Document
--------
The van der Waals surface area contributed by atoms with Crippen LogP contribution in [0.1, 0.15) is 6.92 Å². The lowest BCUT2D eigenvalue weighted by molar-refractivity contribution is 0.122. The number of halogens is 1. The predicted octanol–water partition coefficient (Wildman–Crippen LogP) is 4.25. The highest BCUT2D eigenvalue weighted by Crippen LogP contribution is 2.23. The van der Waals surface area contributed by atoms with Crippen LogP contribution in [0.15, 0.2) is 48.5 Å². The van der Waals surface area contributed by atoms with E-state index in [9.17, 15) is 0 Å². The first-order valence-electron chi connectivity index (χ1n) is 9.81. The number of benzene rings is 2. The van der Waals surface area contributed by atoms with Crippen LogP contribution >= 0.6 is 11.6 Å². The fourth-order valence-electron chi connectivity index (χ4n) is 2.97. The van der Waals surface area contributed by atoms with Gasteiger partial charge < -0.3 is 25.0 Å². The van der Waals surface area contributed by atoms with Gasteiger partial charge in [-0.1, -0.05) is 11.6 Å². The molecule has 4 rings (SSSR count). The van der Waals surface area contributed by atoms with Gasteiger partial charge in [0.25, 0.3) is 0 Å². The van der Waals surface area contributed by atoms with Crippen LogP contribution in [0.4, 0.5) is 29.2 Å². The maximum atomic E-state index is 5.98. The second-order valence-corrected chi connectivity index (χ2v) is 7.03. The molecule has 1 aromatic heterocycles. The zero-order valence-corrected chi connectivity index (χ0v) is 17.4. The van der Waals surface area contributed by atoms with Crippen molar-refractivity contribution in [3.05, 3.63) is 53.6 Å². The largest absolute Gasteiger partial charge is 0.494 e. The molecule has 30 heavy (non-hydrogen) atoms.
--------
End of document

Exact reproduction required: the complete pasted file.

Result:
The van der Waals surface area contributed by atoms with Crippen LogP contribution in [0.1, 0.15) is 6.92 Å². The lowest BCUT2D eigenvalue weighted by molar-refractivity contribution is 0.122. The number of halogens is 1. The predicted octanol–water partition coefficient (Wildman–Crippen LogP) is 4.25. The highest BCUT2D eigenvalue weighted by Crippen LogP contribution is 2.23. The van der Waals surface area contributed by atoms with Crippen LogP contribution in [0.15, 0.2) is 48.5 Å². The van der Waals surface area contributed by atoms with E-state index in [9.17, 15) is 0 Å². The first-order valence-electron chi connectivity index (χ1n) is 9.81. The number of benzene rings is 2. The van der Waals surface area contributed by atoms with Crippen LogP contribution >= 0.6 is 11.6 Å². The fourth-order valence-electron chi connectivity index (χ4n) is 2.97. The van der Waals surface area contributed by atoms with Gasteiger partial charge < -0.3 is 25.0 Å². The van der Waals surface area contributed by atoms with Gasteiger partial charge in [-0.1, -0.05) is 11.6 Å². The molecule has 4 rings (SSSR count). The van der Waals surface area contributed by atoms with Gasteiger partial charge in [0.25, 0.3) is 0 Å². The van der Waals surface area contributed by atoms with Crippen LogP contribution in [0.4, 0.5) is 29.2 Å². The maximum atomic E-state index is 5.98. The second-order valence-corrected chi connectivity index (χ2v) is 7.03. The molecule has 1 aromatic heterocycles. The zero-order valence-corrected chi connectivity index (χ0v) is 17.4. The van der Waals surface area contributed by atoms with Crippen molar-refractivity contribution in [3.05, 3.63) is 53.6 Å². The largest absolute Gasteiger partial charge is 0.494 e. The molecule has 30 heavy (non-hydrogen) atoms.